Step Two: Create Change
A successful CIT program commits to changing the response to mental health crisis situations—it’s an opportunity for community agencies to change the current broken system. With CIT, your community can create a new system that supports recovery and diverts people with mental illness away from the criminal justice system.
Assess Your Crisis Response System
What happens when police respond to a person in crisis in your community? It’s best to talk through this with your partners. That way you can identify gaps or barriers that make it difficult for officers to help people in crisis access mental health care. Use resources such as The Sequential Intercept Model to identify points within the criminal justice system where people with mental illness can be linked to services. NAMI’s CIT for Youth Implementation Manual also includes an asset mapping process (see page 49) that can be adapted to your community.
Your assessment should also include an evaluation of the policies and procedures of your local mental health agencies, hospitals and law enforcement agencies. Do these policies promote communication and cooperation with other organizations? What do they say about transporting people experiencing a mental health crisis? Consider drafting new policies or cooperative agreements. NAMI’s CIT for Youth Implementation Manual also includes examples of agreements that describe the roles and responsibilities of community partners during a crisis (page 97). Use HIPAA Privacy Rule: A Guide for Law Enforcement to ensure you’re complying with federal privacy laws.
Evaluate Your Efforts
Jails, hospitals, mental health organizations and law enforcement agencies likely collect data about mental health crises. Work with these partners as you create a plan to measure the effectiveness of your CIT program. Consider including researchers from a college or university in your work, for example. Faculty and researchers from departments of criminology, social work, public policy and related fields can make recommendations about data collection and methods for evaluating your program.
Data can help you evaluate the outcomes of your CIT program, identify where you might need to improve or demonstrate the impact of your program to funders and other community leaders. Sophisticated program evaluation might not be possible for every community; however, a research partner can help you start with basic data collection and help make complex evaluation a long-term goal. Check the Police-Mental Health Collaboration Toolkit for guidance on what data to collect.
Additionally, personal stories can enhance the data you’re collecting about your CIT program. Your local NAMI and other advocacy partners can help you collect stories about successful encounters with law enforcement from people living with mental illness and their family members.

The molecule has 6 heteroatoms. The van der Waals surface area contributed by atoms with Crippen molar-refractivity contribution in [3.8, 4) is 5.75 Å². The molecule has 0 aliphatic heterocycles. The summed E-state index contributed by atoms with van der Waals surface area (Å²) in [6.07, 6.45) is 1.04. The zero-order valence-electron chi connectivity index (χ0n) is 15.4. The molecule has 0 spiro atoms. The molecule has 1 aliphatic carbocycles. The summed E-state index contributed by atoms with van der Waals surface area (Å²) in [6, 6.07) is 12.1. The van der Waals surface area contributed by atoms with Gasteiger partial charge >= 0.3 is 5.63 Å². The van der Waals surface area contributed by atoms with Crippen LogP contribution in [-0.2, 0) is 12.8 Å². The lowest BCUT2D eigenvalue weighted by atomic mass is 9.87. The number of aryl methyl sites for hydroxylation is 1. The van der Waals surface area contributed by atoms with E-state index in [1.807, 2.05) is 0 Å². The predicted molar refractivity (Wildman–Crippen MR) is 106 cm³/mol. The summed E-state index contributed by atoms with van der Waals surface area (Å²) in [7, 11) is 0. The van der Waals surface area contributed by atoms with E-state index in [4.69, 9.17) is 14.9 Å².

Develop and Plan Officer Training
Use a model curriculum outline and work with your community partners to customize a 40-hour training for law enforcement officers. In addition to customizing a curriculum to fit your community’s needs, you’ll also want to select a team of dynamic training presenters who are familiar with law enforcement culture. This team should include: law enforcement officers, mental health professionals, individuals living with mental illness and their family members. Lived experience presentations are an essential part of CIT training—this face-to-face interaction is crucial for officers to understand how to help someone experiencing a mental health crisis.
Your training team should consider attending a training of trainers focused on verbal de-escalation. CIT International, your NAMI State Organization or your state CIT association may be able to help you find a training in your region.
CIT is a specialized training, and you should only select certain officers to participate. While all officers should have some understanding of mental illness and de-escalation, research has shown that officers who play a specialist role or volunteer to become a CIT officer, are more effective in addressing a mental health crisis.
Having 911 operators trained is just as important as having law enforcement officers trained, since they’ll need to know how to direct mental health calls. So, you should also consider including emergency communicators, such as 911 operators, in your first officer training to begin evaluating needs for separate emergency communicator training. Based on the feedback you receive from that training, you might consider developing a training that includes skills in verbal de-escalation and assessing whether a call involves a mental health crisis.
Continue to Step Three: Sustain Your Efforts